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Tainui's Sir Robert Mahuta dies

Published: 8:04AM Thursday February 01, 2001

Tributes have poured in for Tainui chief negotiator Sir Robert Mahuta, who died on Thursday morning.

Sir Robert orchestrated the Tainui-Waikato land claim, where in 1995 the Crown compensated the tribe with a $170 million settlement, the return of some land and a Crown apology.

It was the first settlement completed by the Crown.

Former Minister of Treaty Negotiations Sir Douglas Graham described Sir Robert as a warrior who dedicated his life to serving his tribe.

Sir Douglas, who negotiated the $170 million settlement, said he was impressed by Sir Robert's integrity throughout the whole process.

He said by the time the settlement was concluded he had come to regard Sir Robert as a good friend.

National leader Jenny Shipley, whose Government signed the landmark 1995 Tainui settlement with Sir Robert, said his work set the model for other Waitangi treaty negotiations.

Shipley said Sir Robert never gave up even when the differences between Tainui and the Crown seemed impossible to resolve.

National list MP Georgina Te Heu Heu said she would miss his sense of humour. "When you're chosen the way he is to play a role, then your life is more or less cut out for you so you've got to find some fun somewhere along the way and he always tried to do that and I'll remember him very fondly for that."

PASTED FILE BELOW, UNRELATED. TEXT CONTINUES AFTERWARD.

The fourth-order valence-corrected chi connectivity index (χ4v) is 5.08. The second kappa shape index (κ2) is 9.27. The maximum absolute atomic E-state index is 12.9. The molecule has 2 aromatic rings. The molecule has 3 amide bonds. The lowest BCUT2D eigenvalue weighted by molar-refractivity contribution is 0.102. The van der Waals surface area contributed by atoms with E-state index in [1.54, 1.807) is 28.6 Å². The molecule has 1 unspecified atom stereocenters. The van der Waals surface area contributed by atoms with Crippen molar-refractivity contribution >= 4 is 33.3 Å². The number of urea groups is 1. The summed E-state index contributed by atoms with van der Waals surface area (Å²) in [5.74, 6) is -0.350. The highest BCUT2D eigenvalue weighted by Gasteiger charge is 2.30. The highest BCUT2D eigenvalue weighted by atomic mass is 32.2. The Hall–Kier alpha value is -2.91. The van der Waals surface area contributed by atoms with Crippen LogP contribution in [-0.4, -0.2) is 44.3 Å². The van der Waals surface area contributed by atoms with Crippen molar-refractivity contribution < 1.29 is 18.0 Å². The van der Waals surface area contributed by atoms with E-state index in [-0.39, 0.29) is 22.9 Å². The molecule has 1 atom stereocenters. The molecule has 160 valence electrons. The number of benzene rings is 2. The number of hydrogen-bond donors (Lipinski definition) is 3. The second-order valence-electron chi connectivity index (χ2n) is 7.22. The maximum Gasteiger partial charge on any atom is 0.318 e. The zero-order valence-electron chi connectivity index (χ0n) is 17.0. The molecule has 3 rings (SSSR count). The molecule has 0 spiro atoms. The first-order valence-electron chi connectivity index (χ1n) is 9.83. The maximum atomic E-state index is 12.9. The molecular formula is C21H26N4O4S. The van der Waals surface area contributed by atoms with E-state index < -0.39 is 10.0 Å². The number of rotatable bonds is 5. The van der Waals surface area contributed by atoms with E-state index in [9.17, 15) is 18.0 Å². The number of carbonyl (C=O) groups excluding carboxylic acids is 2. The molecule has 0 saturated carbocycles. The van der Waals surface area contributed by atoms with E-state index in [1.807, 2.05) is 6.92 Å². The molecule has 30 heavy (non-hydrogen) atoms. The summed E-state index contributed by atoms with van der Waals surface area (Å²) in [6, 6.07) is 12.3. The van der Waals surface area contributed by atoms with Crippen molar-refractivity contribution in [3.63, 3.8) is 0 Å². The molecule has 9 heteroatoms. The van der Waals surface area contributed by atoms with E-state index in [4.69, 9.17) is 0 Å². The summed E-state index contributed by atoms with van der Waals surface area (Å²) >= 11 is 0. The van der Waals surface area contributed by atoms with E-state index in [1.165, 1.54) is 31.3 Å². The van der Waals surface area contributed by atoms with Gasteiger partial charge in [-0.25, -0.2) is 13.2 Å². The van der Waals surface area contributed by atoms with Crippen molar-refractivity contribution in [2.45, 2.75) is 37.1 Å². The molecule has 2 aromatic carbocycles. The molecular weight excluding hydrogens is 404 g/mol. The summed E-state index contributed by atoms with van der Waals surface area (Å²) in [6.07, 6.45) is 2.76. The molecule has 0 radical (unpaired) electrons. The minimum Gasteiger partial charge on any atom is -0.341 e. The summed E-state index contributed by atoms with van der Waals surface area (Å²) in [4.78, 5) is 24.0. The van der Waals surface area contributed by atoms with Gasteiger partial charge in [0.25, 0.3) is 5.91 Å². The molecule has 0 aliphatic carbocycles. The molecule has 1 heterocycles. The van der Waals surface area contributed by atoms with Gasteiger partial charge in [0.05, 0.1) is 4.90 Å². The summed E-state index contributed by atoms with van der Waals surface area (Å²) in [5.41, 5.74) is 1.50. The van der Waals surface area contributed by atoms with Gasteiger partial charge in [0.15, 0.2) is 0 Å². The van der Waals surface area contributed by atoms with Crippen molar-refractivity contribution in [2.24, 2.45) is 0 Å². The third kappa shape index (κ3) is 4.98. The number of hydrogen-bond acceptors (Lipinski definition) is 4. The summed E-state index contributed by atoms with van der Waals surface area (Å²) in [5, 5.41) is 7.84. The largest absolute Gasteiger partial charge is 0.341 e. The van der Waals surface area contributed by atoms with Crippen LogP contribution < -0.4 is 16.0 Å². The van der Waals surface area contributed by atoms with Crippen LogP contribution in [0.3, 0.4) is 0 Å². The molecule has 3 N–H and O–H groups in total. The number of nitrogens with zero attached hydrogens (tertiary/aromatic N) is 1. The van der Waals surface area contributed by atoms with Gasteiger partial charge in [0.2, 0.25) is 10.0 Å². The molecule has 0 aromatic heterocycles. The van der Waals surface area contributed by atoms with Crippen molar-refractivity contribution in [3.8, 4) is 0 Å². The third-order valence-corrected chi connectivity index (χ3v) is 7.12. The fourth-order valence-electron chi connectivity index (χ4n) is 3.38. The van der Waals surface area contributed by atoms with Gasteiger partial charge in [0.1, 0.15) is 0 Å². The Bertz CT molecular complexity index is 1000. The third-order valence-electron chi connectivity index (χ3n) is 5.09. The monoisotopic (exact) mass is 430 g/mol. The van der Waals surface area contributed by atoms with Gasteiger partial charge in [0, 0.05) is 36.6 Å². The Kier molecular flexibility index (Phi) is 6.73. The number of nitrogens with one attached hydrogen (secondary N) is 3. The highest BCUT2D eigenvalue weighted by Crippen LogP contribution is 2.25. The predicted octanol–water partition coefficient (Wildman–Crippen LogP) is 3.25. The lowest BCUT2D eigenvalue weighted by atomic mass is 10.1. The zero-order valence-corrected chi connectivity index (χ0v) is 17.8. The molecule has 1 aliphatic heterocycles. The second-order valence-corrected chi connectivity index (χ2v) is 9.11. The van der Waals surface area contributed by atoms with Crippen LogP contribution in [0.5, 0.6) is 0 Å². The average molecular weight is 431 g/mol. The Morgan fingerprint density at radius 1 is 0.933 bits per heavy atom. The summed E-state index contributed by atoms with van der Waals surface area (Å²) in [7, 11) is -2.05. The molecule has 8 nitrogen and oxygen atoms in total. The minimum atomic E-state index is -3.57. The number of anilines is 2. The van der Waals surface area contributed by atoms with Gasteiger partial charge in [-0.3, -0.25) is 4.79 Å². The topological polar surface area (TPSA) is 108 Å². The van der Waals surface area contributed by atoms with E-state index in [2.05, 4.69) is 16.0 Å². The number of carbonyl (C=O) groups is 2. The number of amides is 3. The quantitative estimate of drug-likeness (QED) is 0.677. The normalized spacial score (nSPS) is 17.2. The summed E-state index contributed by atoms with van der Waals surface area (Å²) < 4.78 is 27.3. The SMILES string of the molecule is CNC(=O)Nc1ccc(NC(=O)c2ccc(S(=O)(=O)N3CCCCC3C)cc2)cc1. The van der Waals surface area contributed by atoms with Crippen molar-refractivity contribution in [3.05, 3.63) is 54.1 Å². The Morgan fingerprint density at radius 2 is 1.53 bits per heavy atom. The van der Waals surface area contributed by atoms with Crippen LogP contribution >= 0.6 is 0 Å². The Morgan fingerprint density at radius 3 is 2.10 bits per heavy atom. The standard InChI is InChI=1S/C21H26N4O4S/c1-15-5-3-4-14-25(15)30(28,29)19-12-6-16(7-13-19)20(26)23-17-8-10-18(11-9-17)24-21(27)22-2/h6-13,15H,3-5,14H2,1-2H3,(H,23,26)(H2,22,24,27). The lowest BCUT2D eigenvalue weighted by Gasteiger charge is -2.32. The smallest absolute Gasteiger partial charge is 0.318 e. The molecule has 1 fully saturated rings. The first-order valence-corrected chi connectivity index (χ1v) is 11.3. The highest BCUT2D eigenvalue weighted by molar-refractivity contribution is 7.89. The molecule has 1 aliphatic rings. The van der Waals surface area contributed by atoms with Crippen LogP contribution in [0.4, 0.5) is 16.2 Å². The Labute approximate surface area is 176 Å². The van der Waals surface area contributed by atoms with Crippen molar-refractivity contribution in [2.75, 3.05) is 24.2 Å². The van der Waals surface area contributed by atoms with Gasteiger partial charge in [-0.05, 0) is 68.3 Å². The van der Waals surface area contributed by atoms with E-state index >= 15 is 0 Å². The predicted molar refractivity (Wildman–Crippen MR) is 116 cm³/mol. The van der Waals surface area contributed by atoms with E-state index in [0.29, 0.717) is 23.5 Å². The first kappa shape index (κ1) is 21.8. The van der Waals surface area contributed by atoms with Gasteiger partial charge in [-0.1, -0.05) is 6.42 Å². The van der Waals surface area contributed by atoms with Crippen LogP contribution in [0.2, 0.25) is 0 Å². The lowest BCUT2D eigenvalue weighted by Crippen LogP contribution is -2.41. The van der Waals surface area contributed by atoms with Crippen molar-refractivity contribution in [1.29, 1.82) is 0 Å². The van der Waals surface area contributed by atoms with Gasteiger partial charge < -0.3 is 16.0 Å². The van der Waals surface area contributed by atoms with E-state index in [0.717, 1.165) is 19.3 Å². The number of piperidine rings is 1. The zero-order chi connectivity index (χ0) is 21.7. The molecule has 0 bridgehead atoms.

Te Heu Heu said Sir Robert proved it was possible to achieve justice for past breaches of the Treaty.

Prime Minister Helen Clark said Sir Robert made a huge contribution to Maoridom and she was saddened by his death. She said even when he was suffering from ill health he continued to work tirelessly on behalf of the Tainui people.

Minister of Maori Affairs Parekura Horomia said he is deeply saddened by the Tainui leader's death. He said Sir Robert was one of the outstanding Maori leaders of modern times.

Sir Robert is survived by his wife Raiha and three children. His elder daughter, Nanaia, is a Labour MP.

Sir Robert Te Kotahi Mahuta was born in 1939 in Te Kuiti. He grew up at Waahi Pa in Huntly and is the stepbrother of the Maori Queen, Dame Te Atairangikaahu.

Mahuta led a varied life working as a watersider and a freezing worker before going on to gain his Masters degree in Anthropology.

Over his distinguished career Sir Robert served as a Treaty of Waitangi Fisheries Commissioner, Chairman of the Maori Development Corporation, Director for Maori Studies at Waikato University and chairman of the Tainui Maori Trust Board.

Sir Robert went into hospital last week with severe abdominal pain. His poor health forced the Maori Queen to replace him on the tribe's powerful executive.

He was knighted in 1997.

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